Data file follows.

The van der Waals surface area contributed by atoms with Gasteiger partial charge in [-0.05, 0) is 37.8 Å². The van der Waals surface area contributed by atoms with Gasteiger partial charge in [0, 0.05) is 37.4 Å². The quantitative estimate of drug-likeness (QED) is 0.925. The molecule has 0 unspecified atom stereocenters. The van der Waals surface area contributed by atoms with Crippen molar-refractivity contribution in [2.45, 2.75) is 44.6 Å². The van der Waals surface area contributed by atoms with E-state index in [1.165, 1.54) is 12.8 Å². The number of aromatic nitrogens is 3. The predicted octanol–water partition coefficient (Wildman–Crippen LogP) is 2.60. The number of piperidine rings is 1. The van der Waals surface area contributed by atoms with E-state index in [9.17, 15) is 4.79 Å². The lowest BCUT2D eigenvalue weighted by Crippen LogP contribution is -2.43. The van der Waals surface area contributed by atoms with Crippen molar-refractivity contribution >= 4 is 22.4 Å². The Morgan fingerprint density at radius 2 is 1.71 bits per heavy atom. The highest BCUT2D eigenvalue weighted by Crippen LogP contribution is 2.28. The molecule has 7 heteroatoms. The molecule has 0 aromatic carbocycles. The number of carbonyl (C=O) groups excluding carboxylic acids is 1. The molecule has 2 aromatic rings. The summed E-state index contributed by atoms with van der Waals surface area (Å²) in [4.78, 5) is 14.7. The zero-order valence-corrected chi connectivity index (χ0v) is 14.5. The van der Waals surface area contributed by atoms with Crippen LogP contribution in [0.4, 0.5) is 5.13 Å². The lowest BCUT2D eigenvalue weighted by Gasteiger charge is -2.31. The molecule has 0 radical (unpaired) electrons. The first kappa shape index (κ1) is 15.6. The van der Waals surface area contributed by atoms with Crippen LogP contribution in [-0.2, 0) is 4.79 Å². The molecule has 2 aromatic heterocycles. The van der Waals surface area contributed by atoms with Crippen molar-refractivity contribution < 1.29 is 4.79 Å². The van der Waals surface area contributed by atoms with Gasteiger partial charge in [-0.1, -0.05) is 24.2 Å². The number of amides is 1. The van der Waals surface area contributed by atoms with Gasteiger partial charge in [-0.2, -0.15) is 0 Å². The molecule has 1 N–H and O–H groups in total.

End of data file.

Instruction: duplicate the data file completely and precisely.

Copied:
The van der Waals surface area contributed by atoms with Gasteiger partial charge in [-0.05, 0) is 37.8 Å². The van der Waals surface area contributed by atoms with Gasteiger partial charge in [0, 0.05) is 37.4 Å². The quantitative estimate of drug-likeness (QED) is 0.925. The molecule has 0 unspecified atom stereocenters. The van der Waals surface area contributed by atoms with Crippen molar-refractivity contribution in [2.45, 2.75) is 44.6 Å². The van der Waals surface area contributed by atoms with E-state index in [1.165, 1.54) is 12.8 Å². The number of aromatic nitrogens is 3. The predicted octanol–water partition coefficient (Wildman–Crippen LogP) is 2.60. The number of piperidine rings is 1. The van der Waals surface area contributed by atoms with E-state index in [9.17, 15) is 4.79 Å². The lowest BCUT2D eigenvalue weighted by Crippen LogP contribution is -2.43. The van der Waals surface area contributed by atoms with Crippen molar-refractivity contribution >= 4 is 22.4 Å². The Morgan fingerprint density at radius 2 is 1.71 bits per heavy atom. The highest BCUT2D eigenvalue weighted by Crippen LogP contribution is 2.28. The molecule has 7 heteroatoms. The molecule has 0 aromatic carbocycles. The number of carbonyl (C=O) groups excluding carboxylic acids is 1. The molecule has 2 aromatic rings. The summed E-state index contributed by atoms with van der Waals surface area (Å²) in [4.78, 5) is 14.7. The zero-order valence-corrected chi connectivity index (χ0v) is 14.5. The van der Waals surface area contributed by atoms with Crippen LogP contribution in [0.4, 0.5) is 5.13 Å². The lowest BCUT2D eigenvalue weighted by Gasteiger charge is -2.31. The molecule has 0 radical (unpaired) electrons. The first kappa shape index (κ1) is 15.6. The van der Waals surface area contributed by atoms with Crippen LogP contribution in [-0.2, 0) is 4.79 Å². The molecule has 2 aromatic heterocycles. The van der Waals surface area contributed by atoms with Crippen molar-refractivity contribution < 1.29 is 4.79 Å². The van der Waals surface area contributed by atoms with Gasteiger partial charge in [-0.1, -0.05) is 24.2 Å². The number of amides is 1. The van der Waals surface area contributed by atoms with Gasteiger partial charge in [-0.2, -0.15) is 0 Å². The molecule has 1 N–H and O–H groups in total.